When we bring home new houseplants, we don’t typically think of them as hazardous plants. Our interests are more centered around the plant’s leaves, blooms or berries. We wouldn’t think of eating any of these plants, but our pets might. They like to chew, gnaw, nibble, smell, dig and taste. Therefore, it’s important that we are familiar with hazardous plants.
There are too many plants that possess toxins — and may have an adverse effect on our pets if ingested — to mention in this article, but I am focusing on a few plants you may have around the house, along with their toxic classes.
Toxicity depends on the amount of a plant that’s been eaten. According to the University of Georgia Cooperative Extension, the Department of Urban Plant Pathology and Center for Urban Agriculture, plant toxicities can be categorized in four classes:
- Major toxicity. May result in serious illness or death if ingested.
- Minor toxicity. May result in vomiting or diarrhea if ingested.
- Oxalates. Contains juice or sap with oxalate crystals that can irritate the skin, mouth or throat, and cause swelling, difficulty breathing, pain or an upset stomach.
- Dermatitis. Contact with thorns or sap may result in a skin rash.
Adverse effects can vary from severe to mild, with even common plants causing great distress. Does this mean you can’t have a potentially toxic plant? On the contrary, just familiarize yourself with the plants mentioned below to recognize symptoms if a hazardous situation occurs, and keep these plants out of your pet’s reach.
- Caladium (Caladium bicolor). All parts – toxic class 3 and 4.
- Dumbcane (Dieffenbachia seguine). Leaves – toxic class 3.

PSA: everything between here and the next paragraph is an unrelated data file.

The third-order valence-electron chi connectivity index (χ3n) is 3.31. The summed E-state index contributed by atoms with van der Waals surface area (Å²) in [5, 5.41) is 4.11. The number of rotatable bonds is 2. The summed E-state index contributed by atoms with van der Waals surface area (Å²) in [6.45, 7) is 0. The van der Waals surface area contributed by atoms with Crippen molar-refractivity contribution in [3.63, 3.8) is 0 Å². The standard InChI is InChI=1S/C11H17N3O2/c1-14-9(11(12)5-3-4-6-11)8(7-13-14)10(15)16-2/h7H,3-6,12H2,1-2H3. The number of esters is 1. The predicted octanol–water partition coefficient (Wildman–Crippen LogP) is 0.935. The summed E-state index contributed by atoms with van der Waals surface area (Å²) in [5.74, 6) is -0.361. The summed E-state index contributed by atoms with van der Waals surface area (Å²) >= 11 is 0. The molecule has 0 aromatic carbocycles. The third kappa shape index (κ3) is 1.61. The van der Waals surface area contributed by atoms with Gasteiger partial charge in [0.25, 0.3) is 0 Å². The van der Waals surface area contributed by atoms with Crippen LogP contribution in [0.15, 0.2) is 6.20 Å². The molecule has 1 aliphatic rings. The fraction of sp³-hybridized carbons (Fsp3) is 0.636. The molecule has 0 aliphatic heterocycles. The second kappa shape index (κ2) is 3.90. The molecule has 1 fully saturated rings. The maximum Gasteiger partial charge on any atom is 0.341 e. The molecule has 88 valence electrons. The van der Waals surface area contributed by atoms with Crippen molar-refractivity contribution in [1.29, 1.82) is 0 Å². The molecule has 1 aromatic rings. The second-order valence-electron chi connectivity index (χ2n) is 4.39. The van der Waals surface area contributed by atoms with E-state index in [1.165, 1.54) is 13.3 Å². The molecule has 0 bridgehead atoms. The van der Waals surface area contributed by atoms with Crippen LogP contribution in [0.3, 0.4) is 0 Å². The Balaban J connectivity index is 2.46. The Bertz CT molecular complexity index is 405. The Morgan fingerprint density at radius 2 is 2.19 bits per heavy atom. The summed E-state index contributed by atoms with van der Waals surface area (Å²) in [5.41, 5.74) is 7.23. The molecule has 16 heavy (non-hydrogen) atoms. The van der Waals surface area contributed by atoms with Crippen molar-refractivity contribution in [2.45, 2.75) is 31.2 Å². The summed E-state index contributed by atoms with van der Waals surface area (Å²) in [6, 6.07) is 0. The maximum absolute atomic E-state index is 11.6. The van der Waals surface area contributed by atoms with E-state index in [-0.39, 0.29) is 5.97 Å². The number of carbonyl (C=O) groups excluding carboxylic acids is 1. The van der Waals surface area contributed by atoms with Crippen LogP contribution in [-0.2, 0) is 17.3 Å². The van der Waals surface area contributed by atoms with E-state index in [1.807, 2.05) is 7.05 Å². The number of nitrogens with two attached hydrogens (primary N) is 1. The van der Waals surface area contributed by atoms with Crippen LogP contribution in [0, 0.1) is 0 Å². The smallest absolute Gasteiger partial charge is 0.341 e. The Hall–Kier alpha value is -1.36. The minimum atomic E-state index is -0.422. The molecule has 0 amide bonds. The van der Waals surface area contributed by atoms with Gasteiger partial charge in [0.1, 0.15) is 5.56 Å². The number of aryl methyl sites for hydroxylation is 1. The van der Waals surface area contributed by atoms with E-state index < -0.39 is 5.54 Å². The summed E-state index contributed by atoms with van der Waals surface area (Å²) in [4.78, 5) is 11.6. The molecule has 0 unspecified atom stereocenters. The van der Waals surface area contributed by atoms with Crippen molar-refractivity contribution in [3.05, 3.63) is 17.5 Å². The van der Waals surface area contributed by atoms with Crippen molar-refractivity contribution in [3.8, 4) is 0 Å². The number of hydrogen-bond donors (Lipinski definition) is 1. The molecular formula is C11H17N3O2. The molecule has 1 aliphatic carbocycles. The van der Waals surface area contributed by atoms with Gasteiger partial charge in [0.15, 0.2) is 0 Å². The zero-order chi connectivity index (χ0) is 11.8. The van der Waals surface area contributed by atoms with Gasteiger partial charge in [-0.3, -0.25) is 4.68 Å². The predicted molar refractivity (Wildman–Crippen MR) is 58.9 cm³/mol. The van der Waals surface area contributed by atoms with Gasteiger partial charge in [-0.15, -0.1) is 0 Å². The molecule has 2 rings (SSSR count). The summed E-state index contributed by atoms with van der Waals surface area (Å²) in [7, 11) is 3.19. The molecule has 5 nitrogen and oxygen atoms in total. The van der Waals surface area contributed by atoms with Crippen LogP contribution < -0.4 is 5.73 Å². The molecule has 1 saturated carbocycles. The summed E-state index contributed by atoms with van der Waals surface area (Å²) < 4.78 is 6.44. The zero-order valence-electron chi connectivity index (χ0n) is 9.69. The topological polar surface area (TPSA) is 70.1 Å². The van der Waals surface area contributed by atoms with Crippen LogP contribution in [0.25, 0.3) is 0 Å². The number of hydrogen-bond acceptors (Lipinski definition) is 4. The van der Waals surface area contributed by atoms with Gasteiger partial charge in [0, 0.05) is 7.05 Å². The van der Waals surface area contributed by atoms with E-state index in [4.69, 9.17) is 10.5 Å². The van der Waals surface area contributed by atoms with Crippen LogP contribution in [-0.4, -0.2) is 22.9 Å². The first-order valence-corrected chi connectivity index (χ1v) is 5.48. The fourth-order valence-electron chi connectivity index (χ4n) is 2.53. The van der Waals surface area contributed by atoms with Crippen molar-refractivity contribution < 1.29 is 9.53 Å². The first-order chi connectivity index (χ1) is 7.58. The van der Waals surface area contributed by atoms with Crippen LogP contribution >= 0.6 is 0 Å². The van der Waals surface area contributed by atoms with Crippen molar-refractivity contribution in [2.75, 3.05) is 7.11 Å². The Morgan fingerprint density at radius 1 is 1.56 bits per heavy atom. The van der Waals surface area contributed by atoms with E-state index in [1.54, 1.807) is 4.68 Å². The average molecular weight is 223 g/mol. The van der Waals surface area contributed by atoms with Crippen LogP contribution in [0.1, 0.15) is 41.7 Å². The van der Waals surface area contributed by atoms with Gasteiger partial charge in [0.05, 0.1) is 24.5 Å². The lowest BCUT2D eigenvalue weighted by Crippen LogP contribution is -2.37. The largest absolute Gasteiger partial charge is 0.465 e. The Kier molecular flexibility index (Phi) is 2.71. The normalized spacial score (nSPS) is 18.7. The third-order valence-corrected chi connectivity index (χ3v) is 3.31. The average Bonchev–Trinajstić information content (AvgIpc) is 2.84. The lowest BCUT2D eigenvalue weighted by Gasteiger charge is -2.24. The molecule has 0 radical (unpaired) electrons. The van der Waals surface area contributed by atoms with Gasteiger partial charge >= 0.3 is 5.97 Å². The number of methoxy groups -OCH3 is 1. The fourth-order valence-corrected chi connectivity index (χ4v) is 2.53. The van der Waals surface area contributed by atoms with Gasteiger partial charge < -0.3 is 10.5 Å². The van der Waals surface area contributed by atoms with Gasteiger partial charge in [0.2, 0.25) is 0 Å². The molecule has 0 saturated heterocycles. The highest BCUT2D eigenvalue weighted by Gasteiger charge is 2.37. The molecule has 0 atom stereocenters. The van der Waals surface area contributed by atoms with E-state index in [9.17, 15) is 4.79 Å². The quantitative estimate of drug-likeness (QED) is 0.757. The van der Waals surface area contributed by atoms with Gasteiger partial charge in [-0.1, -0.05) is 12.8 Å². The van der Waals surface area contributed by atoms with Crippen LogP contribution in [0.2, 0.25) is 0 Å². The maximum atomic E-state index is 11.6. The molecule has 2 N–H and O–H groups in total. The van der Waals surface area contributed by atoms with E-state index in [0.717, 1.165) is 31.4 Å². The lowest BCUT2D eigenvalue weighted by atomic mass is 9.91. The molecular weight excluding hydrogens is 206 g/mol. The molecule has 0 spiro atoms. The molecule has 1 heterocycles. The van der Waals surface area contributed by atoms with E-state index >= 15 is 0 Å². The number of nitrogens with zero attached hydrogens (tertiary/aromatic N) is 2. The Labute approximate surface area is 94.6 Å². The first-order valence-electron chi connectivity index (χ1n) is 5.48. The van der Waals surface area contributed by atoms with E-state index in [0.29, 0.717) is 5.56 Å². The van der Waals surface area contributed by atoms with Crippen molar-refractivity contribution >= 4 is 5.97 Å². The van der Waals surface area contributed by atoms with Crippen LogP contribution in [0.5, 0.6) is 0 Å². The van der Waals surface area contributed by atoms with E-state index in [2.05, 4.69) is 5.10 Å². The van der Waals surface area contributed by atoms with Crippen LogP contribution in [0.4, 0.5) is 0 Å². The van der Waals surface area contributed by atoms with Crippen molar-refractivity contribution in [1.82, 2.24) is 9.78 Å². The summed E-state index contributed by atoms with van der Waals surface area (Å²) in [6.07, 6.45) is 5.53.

- Elephant ear (Colocasia). All parts – toxic class 3 and 4.
- Peace lily (Spathiphyllum). Leaves can cause excessive drooling, vomiting – toxic class 3.
- Philodendron (Monstera deliciosa). All parts – toxic class 3.
- Pothos (Epipremnum aureum). All parts – toxic class 3.
- Schefflera (Schefflera actinophylla). All parts – toxic class 3.
This article isn’t intended to be a replacement for any medical advice; its purpose is to bring more awareness about the plants in your home and the ones you are considering the next time you visit your favorite nursery or plant store. Most important, if you ever suspect your pet isn’t acting normal or their behavior is odd, contact your veterinary doctor immediately. (It’s a good idea to add their phone number to your favorites.)
In future articles, we will look at other types of plants — holiday, landscape and ornamental — along with lawn practices that may be hazardous to your pets.
– Jennifer Ruscilli is a Cherokee County Master Gardener who loves gardening, wildlife and pets. She also has previous experience as a veterinary associate.